AEs with the highest incidence in the trial (N = 36) included abdominal pain, 18 (50.0%); dyspnea, 8 (22.2%); fatigue, 8 (22.2%); constipation 7 (19.4%); decreased appetite, 7 (19.4%); and back pain, 6 (16.7%).5
Investigators noted the findings’ high significance, considering that roughly half of patients on currently approved therapies for pancreatic cancer may experience severe AEs and almost all will experience AEs. “In a heavily pretreated pancreatic cancer subject population with extensive comorbidities, SM-88 was well tolerated,” the authors wrote.5
“It is still early, and we cannot make any strong statements in terms of efficacy, but it is very encouraging to see a compound with early efficacy in late-stage pancreatic cancer. Now we are able to offer an agent to our patients in a clinical trial framework that may improve outcomes and not make them sick,” Ocean said.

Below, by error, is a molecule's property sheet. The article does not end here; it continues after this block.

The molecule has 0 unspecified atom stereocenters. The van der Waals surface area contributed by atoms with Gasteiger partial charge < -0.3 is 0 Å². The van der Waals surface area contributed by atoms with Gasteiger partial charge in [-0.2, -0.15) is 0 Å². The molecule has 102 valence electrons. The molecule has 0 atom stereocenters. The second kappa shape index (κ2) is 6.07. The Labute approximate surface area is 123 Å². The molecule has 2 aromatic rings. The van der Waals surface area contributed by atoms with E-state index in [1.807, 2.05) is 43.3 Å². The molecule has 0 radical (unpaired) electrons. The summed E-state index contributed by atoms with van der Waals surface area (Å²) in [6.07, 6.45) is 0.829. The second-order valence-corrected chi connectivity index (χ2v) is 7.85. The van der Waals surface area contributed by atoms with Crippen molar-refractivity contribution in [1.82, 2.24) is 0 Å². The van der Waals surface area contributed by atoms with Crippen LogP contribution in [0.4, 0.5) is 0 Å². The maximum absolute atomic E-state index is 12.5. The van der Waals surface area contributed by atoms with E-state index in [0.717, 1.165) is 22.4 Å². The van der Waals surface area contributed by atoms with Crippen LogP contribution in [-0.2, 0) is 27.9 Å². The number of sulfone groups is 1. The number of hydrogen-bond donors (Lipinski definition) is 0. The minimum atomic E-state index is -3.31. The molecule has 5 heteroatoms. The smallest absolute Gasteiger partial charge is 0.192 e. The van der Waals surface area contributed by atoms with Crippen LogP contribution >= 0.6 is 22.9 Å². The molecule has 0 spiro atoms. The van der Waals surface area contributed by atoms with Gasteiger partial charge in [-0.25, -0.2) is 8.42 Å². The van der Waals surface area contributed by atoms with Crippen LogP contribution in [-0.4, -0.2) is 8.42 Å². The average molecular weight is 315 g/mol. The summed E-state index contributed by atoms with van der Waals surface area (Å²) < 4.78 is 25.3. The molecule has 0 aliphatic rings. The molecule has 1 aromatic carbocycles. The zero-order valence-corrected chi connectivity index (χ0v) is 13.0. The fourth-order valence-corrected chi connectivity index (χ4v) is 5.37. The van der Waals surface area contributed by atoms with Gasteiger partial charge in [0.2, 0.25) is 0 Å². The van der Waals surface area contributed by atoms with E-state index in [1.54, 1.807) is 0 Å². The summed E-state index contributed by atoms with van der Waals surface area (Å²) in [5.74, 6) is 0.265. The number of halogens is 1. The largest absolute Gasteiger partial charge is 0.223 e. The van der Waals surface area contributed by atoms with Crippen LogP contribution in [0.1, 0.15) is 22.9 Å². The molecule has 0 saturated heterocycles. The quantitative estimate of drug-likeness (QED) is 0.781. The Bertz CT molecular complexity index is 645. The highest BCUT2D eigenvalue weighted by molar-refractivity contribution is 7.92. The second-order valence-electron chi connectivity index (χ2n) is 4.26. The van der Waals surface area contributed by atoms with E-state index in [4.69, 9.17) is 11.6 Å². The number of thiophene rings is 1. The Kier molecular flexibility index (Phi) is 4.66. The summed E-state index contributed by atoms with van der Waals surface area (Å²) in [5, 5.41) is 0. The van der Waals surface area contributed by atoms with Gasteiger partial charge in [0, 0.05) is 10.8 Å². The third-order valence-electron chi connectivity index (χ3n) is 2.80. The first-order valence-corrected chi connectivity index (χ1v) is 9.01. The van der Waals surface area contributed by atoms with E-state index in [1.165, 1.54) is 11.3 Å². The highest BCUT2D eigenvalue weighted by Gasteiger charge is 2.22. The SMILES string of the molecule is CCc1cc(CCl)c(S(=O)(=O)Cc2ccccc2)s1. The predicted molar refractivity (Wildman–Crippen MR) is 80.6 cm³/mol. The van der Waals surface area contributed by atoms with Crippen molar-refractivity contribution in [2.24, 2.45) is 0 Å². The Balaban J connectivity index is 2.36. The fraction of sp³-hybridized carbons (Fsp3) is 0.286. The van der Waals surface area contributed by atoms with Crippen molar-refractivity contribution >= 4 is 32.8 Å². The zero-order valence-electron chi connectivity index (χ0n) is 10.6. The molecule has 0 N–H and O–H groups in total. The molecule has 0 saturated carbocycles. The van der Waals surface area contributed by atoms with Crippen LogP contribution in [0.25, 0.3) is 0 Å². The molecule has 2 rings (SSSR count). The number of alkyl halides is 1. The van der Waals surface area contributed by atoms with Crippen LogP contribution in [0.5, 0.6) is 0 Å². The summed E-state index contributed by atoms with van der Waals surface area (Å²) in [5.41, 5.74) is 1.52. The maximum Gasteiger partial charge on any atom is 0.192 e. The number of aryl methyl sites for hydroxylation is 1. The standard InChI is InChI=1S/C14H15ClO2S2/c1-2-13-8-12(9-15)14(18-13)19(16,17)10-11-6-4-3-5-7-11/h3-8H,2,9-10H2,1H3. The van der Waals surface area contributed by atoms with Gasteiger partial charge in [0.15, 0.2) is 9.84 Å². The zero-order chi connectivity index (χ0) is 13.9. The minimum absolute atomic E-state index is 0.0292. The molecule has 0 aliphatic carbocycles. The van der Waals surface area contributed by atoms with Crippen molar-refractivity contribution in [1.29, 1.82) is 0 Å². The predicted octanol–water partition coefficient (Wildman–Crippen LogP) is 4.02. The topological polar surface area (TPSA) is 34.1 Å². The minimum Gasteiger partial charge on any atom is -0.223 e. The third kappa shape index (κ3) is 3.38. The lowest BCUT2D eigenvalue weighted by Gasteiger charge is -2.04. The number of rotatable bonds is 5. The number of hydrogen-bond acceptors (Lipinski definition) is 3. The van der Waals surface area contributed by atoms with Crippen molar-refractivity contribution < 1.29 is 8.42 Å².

Impressive findings have also been reported for biomarker measures of activity for SM-88. In 88-Panc, 70% of 23 patients experienced a greater than 30% decline in circulating tumor cell (CTC) count for at least 1 cycle, and a median CTC decrease of 73% was reported.6
In updated data from a phase II trial of SM-88 in patients with nonmetastatic castration-resistant prostate cancer (mCRPC), 82% (14) of patients treated with SM-88 had an improved prostate-specific antigen (PSA) doubling time. The overall median PSA doubling time at enrollment was 5.3 months and improved to 6.5 months after therapy (P = .02). In addition, 67% (10) of patients who received SM-88 had a decline in CTCs of >30%.7